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The bitcoin inquiry was shared by Morgan Stanley’s Adam Jonas, an analyst who has closely followed Tesla for years. In response to Jonas’ question, Barra remarked that “We don’t have any plans to invest in bitcoin, so full-stop there.” She did state that nothing would stop GM from investing in bitcoin in the future if the need arises. “This is something we’ll monitor, and we’ll evaluate. If there’s strong customer demand for it in the future, there’s nothing that precludes us from doing that,” she said.
Barra’s comments came just days after Silicon Valley-based electric car maker Tesla revealed that it had purchased $1.5 billion worth of bitcoin in January. In its filings with the SEC, Tesla stated that it had purchased the cryptocurrency for “more flexibility to further diversify and maximize returns on our cash.” The EV maker also noted that it expects bitcoin to give it liquidity ahead of its plans to start accepting the cryptocurrency as a form of payment in the near future.
In a way, it would be easy for Tesla to adopt bitcoin as a form of payment considering that the company uses a direct sales model, which allows customers to purchase their cars directly from the company. On the other hand, GM utilizes a traditional franchised dealership network, which means that if the legacy automaker does embrace cryptocurrency, it would have to work out a process with its dealers and their shared systems.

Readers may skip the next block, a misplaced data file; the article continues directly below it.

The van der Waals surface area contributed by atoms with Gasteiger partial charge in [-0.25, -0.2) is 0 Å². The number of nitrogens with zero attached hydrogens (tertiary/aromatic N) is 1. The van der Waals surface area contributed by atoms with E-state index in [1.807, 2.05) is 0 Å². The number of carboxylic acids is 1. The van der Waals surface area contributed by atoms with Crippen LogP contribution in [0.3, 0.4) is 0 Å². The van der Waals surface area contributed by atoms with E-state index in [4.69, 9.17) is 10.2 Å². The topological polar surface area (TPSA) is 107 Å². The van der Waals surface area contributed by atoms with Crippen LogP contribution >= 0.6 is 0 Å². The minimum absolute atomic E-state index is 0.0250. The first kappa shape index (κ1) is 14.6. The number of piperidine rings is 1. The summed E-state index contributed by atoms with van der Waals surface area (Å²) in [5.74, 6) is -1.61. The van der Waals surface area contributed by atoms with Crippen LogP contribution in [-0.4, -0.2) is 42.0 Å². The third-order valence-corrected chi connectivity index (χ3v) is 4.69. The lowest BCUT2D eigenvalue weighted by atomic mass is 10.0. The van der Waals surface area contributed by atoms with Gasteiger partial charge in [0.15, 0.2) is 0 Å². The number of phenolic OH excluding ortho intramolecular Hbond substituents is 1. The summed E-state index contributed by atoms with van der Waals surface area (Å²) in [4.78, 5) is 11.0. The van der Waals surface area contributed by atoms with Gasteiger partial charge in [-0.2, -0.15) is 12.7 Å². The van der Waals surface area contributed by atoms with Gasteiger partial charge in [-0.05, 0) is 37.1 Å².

This does not mean that cryptocurrencies and a dealership network could not work together, however. In a statement on Tuesday, Billionaire businessman Tilman Fertitta told CNBC that his luxury car dealership, Post Oak Motor Cars, has already sold 17 vehicles to customers using bitcoin. The billionaire also remarked that his dealership has been accepting transactions in digital currency for nearly three years. “Tesla taking it is much more important than me taking it, but believe it or not, we’ve sold 17 cars — Bentleys and [Rolls-Royces] — with bitcoin,” Fertitta said.